Bigotry and the American novel
Of course we knew Asian Americans had felt the sting of bigotry for years, but it took a massacre to briefly bring that suffering to national attention, to put prominent speakers on the morning news shows, to start a fervent social media movement, for corporations to vow to be more inclusive, for politicians to solemnly weigh in…you know, the usual.
We knew this would happen, that violence is the potential, eventual outcome of hate. We knew Asian women have been sexualized to an unthinkable degree, that the term “China virus” carried deep racial overtones, that America has falsely, deeply, damagingly conflated the term “inscrutable” with Asian men.
And we know this bigotry extends. That African Americans are targeted by the state. That the vile border rhetoric has catastrophic ramifications for Latinx people. That Middle Easterners still bear the weight of vitriol from the early 2000s. That Jews are cartoonishly villainized, but in ways with weighty, real-world consequences. That LGBTQIA+ people are still shunned. That women, despite the success of the #MeToo movement and gains in political office, still suffer every social and economic disadvantage compared to their male counterparts. I could go on and on and on, but we know all this.
And yet we continue to regard bigotry as an occurrence, not our existence.
It leads me to wonder, can an American novel be honest if it excludes bigotry?
Authors painstakingly detail other aspects of the American experience — the confusion between wealth and happiness, the corruption of power, the affluence gifted to beauty. But writers often refuse to delve deeper, to neglect that bigotry has touched Americans more deeply than anything else, that this experience is something every American, regardless of race or gender, has internalized.
And make no mistake: Bigotry is the central negative component of American life. It is the issue that led to our only civil war, that ignited our most impassioned speeches and demonstrations.
I exclusively write and generally read crime fiction which, given its reach over laws and ethics, should be the genre that powerfully addresses bigotry. But I’ve come to expect that:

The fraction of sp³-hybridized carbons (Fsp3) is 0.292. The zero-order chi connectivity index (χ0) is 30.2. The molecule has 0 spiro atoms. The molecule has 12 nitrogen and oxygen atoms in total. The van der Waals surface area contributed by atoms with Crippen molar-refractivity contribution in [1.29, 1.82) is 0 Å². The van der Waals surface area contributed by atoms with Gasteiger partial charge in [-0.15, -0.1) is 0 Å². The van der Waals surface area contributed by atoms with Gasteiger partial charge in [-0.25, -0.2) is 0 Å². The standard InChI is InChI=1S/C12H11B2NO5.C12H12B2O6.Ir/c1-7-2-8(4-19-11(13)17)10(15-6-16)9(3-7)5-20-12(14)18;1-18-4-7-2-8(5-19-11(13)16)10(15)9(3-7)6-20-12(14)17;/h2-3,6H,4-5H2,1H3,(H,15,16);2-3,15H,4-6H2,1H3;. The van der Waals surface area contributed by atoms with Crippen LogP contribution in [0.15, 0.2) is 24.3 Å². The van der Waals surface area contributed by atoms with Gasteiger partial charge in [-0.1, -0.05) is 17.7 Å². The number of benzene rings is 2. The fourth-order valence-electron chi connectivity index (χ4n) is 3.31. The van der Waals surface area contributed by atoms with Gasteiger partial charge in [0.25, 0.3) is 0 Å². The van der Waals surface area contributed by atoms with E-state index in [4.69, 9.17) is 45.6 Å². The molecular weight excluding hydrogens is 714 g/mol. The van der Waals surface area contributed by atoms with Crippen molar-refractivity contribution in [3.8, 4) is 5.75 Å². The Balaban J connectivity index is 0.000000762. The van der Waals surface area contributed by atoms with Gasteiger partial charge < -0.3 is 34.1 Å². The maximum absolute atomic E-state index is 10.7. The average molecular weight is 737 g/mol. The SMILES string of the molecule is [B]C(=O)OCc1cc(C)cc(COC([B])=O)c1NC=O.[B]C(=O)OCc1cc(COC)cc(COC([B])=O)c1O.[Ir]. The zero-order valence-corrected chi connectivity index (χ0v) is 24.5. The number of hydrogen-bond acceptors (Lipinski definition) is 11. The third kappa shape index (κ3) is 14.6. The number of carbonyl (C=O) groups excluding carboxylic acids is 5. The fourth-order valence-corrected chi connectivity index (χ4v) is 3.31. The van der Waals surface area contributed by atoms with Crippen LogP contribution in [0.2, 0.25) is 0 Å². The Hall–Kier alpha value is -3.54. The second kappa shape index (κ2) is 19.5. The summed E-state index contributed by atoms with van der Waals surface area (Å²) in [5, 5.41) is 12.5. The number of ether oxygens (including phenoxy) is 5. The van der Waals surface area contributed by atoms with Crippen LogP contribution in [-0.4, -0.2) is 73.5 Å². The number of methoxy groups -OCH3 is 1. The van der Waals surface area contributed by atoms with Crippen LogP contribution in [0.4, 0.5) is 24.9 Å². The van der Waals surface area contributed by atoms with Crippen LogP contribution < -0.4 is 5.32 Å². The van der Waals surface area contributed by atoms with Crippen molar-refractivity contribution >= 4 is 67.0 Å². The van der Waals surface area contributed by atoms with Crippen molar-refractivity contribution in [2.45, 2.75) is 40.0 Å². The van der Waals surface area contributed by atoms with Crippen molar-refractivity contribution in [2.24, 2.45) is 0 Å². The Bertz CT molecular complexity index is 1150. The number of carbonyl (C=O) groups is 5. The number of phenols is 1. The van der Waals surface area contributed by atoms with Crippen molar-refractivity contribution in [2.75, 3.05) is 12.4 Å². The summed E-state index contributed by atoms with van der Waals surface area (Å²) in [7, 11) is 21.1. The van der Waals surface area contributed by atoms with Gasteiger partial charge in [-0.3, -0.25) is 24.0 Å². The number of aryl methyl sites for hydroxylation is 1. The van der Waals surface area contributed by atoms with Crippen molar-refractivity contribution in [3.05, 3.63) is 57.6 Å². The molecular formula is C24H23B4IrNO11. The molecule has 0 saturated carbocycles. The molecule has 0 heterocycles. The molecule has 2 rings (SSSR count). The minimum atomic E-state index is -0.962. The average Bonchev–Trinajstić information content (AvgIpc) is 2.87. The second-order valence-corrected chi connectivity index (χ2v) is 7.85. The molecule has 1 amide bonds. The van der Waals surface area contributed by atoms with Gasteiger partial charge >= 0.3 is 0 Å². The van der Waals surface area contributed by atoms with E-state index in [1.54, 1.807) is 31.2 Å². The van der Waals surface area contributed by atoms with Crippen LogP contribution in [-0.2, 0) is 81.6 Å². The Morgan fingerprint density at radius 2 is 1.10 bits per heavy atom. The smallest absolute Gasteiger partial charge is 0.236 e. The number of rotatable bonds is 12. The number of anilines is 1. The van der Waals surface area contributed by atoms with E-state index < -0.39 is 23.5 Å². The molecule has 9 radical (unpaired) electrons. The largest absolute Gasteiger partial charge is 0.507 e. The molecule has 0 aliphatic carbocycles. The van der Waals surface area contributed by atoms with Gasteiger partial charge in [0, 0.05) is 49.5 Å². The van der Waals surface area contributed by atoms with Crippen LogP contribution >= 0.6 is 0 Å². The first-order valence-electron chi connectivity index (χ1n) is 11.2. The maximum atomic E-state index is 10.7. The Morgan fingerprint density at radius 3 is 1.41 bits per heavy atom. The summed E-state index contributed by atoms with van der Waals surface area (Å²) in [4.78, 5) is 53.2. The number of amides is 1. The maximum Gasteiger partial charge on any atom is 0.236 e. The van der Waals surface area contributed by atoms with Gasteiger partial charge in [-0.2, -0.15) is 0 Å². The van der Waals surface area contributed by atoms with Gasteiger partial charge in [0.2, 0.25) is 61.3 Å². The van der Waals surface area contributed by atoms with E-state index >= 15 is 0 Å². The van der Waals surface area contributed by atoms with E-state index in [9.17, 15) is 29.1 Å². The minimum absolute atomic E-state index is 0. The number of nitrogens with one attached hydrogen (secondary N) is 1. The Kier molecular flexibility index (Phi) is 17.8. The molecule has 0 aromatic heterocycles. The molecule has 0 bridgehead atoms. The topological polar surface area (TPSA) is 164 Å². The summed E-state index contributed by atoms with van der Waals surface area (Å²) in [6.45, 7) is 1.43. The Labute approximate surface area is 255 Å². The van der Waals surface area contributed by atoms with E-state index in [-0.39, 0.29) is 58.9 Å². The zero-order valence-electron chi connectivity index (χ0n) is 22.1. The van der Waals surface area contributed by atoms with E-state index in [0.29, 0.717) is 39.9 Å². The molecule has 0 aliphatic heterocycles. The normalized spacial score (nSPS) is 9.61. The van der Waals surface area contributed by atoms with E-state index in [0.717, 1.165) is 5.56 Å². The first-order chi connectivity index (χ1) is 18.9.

- In almost all of our genre’s books written by men, women are going to be secondary characters. Either solely sexualized or serving the role of idealistic aspiration for the male characters. In almost every case, if you want to read fully developed male and female characters in crime fiction, you’d better find a female writer. This is probably why, unquestioningly, today’s best crime fiction is written by women.
- You will read countless novels and short stories detailing institutions where racism either doesn’t occur or is an isolated instance. The protagonists of those novels, of course, are often white.
The argument against this is that not every book has to deal with heavy issues. That some people read for escape (even if, for all of us, there is no escape from bigotry in America).
To be fair, there’s merit in the argument for escape. We have suffered, all of us. Covid-19 unsparingly ripped through the world. Many of us have lost jobs. Emotional distress has been exacerbated. It’s not unfair to ask our entertainers to provide relief.
It’s also fair to ask them to do both. To be as honest as they are entertaining. For too long, we’ve chosen to ignore bigotry. To knowingly choose dishonesty. To treat as secondary, or invisible, the chasms that divide not only our understanding of each other, but our very acceptance, and therefore our existence. To employ Chekhov’s famous missive about impartiality, but only as it serves to continue our cowardice.
We know this. We know the lies we tell.
We’re happily reciting lies on a stage while, in the audience, people hate and kill and, occasionally, look to us to provide an escape from their sins.
We know this. And we continue to lie.
E.A. Aymar’s new novel, written as E.A. Barres, is They’re Gone.